Course 1, Unit 6 - Patterns in Shape
The intent of this unit is to review, deepen, and extend students' understanding
of two- and three-dimensional shapes, their representations, their properties,
and their uses. The fundamental idea of this unit is one of shape—what
gives shapes their form and how the shape of an object often influences
its function. The unit provides an introduction to mathematical reasoning
as a way to discover or establish new facts as consequences of known
or assumed facts. As such, the unit lays the groundwork for ideas of
mathematical argument or proof that will be developed formally in Courses
2, 3, and 4. The focus here is on careful visual reasoning, not on
Key Ideas from Course 1, Unit 6
The Triangle Inequality: This relationship among the lengths
of the sides of a triangle is developed on pages 363-364.
(The quadrilateral analog to this inequality is developed on page 365.)
Conditions that are sufficient for testing congruence of triangles: side-side-side,
side-angle-side, and angle-side-angle are developed on pages 369-371.
The Pythagorean Theorem: If the lengths of the sides of a
right triangle are a, b, and c, with the side
length c opposite the right angle, then a2 + b2 = c2.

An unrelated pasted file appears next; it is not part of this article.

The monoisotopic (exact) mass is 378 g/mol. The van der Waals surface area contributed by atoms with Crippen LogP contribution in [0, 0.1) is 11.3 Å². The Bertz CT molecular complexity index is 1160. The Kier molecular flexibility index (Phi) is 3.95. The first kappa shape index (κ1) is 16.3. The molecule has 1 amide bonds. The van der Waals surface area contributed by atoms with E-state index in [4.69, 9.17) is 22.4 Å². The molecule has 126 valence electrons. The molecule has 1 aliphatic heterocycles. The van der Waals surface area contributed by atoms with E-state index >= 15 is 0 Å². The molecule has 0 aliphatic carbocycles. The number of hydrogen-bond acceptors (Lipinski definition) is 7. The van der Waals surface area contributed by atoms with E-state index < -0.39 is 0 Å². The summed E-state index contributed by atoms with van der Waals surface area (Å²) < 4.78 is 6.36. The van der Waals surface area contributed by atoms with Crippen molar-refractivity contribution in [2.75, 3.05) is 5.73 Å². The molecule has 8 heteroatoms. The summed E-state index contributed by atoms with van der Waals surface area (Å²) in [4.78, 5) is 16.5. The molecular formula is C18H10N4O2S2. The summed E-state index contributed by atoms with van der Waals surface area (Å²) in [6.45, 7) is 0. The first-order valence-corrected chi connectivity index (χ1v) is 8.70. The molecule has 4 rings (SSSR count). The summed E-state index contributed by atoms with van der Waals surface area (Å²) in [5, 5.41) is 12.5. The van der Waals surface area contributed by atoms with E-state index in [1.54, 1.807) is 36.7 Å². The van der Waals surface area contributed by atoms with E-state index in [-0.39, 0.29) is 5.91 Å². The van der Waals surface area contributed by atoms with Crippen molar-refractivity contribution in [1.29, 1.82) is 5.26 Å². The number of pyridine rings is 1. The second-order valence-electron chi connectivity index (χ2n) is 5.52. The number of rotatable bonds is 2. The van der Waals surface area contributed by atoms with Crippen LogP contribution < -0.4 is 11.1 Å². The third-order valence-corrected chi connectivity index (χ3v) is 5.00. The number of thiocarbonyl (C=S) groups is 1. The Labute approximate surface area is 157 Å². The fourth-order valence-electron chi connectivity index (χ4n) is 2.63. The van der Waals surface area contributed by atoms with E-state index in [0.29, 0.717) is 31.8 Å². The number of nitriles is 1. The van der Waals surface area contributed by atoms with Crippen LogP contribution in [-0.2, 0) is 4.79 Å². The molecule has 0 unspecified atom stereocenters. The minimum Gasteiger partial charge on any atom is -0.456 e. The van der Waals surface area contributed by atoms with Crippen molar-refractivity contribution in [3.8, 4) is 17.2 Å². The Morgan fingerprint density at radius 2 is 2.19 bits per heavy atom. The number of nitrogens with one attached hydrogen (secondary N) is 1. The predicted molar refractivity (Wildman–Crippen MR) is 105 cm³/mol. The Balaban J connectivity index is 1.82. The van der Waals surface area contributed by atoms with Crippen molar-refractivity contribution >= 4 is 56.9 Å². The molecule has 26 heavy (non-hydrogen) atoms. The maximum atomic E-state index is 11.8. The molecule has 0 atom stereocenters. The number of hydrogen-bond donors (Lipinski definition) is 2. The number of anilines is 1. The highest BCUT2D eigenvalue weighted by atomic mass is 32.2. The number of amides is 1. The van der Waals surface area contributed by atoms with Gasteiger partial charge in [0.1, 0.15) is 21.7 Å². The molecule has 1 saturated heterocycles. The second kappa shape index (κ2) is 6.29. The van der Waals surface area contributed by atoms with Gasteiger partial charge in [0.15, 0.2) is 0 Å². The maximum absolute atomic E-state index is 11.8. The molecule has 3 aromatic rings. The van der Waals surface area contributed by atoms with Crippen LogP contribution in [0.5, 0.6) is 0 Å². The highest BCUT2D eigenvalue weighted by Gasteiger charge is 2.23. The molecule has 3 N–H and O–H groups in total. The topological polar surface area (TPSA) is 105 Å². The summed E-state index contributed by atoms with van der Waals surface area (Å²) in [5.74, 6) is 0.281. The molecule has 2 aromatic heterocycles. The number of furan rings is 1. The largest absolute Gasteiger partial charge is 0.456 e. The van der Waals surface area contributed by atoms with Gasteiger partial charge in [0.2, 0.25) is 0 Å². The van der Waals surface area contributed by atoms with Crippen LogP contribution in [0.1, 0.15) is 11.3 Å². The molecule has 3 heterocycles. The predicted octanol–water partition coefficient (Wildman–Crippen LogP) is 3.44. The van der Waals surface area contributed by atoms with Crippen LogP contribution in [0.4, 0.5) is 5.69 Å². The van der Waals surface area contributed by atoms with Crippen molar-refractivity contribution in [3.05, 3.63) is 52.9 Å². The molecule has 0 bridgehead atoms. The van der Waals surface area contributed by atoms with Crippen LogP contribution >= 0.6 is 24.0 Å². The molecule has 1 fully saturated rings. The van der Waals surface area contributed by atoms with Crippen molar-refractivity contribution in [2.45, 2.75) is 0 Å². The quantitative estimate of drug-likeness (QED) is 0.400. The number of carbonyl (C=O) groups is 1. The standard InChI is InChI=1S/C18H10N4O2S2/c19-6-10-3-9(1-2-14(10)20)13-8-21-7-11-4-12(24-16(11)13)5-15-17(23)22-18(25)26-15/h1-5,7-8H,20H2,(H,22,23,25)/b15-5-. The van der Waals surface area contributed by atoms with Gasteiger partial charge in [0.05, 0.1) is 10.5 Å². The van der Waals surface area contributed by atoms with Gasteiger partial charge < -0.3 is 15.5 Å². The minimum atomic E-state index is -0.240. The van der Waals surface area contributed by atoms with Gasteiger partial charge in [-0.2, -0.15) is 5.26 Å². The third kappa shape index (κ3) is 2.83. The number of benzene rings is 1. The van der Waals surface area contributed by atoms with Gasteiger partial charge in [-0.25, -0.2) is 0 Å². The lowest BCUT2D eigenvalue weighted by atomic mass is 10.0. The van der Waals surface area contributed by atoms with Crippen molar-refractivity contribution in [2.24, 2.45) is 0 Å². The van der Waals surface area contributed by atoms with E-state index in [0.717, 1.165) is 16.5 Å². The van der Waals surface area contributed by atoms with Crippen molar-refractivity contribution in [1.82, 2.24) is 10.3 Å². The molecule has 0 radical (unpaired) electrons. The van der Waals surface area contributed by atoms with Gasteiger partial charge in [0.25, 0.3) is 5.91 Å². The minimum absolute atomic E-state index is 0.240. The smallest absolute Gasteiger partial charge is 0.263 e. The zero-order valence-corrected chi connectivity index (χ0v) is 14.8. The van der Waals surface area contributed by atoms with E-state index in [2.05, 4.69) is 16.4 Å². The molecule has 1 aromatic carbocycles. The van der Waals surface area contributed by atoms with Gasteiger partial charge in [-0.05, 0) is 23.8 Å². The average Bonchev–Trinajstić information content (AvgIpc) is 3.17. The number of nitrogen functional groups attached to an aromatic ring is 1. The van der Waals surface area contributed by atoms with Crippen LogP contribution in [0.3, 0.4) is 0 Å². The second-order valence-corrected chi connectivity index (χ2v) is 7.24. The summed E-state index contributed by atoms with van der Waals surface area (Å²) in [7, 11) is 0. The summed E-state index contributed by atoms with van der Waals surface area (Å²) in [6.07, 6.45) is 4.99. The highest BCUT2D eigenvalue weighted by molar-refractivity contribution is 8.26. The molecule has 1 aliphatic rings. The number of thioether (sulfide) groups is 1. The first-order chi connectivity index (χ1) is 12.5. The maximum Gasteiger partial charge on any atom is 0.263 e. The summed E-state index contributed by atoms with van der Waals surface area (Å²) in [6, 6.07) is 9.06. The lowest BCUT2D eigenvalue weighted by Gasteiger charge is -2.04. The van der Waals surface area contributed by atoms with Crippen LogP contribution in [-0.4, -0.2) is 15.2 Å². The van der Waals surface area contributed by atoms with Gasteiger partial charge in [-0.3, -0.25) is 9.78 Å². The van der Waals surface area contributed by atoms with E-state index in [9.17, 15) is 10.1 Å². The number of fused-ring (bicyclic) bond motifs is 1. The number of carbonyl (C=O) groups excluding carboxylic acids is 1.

(This relationship is taught in most middle school classes. It
was reviewed in Course 1 Unit 1 on page 50 and
used for various review tasks in this course.)
The converse of a statement: The converse of an if-then statement
reverses the order of the two parts of the statement. For example,
the converse of the Pythagorean Theorem is: If the sum of the squares
of the lengths of two sides of a triangle equals the square of the
length of the third side, then the triangle is a right triangle.
The converse of the Pythagorean Theorem has a very practical use
- that of ensuring that a right angle is formed. (See page 380
Visualize and represent two- and three-dimensional shapes: Students
build models of polyhedra and consider properties of polygons and
polyhedra such as symmetry and rigidity.
Polygon: closed figures in a plane formed by connecting line
segments endpoint-to-endpoint with each segment meeting exactly two
other segments. For example, three sides would make a triangle, four
a quadrilateral, five a pentagon, as below.
Polyhedron (plural - polyhedra): A three-dimensional counterpart
of a polygon, made up of a set of polygons that encloses a single
region of space. Exactly two polygons (faces) meet at each edge and
three or more edges meet at each vertex. (See the examples below
and page 429.)
Name, analyze, and apply properties of polygons and polyhedra: Polygons
are frequently classified by the number of sides they have (page 400).
For example, a 10-sided polygon is called a decagon. Characteristics
of pyramids, prisms, cylinders, and cones are developed in Lesson
3 (pages 424-431).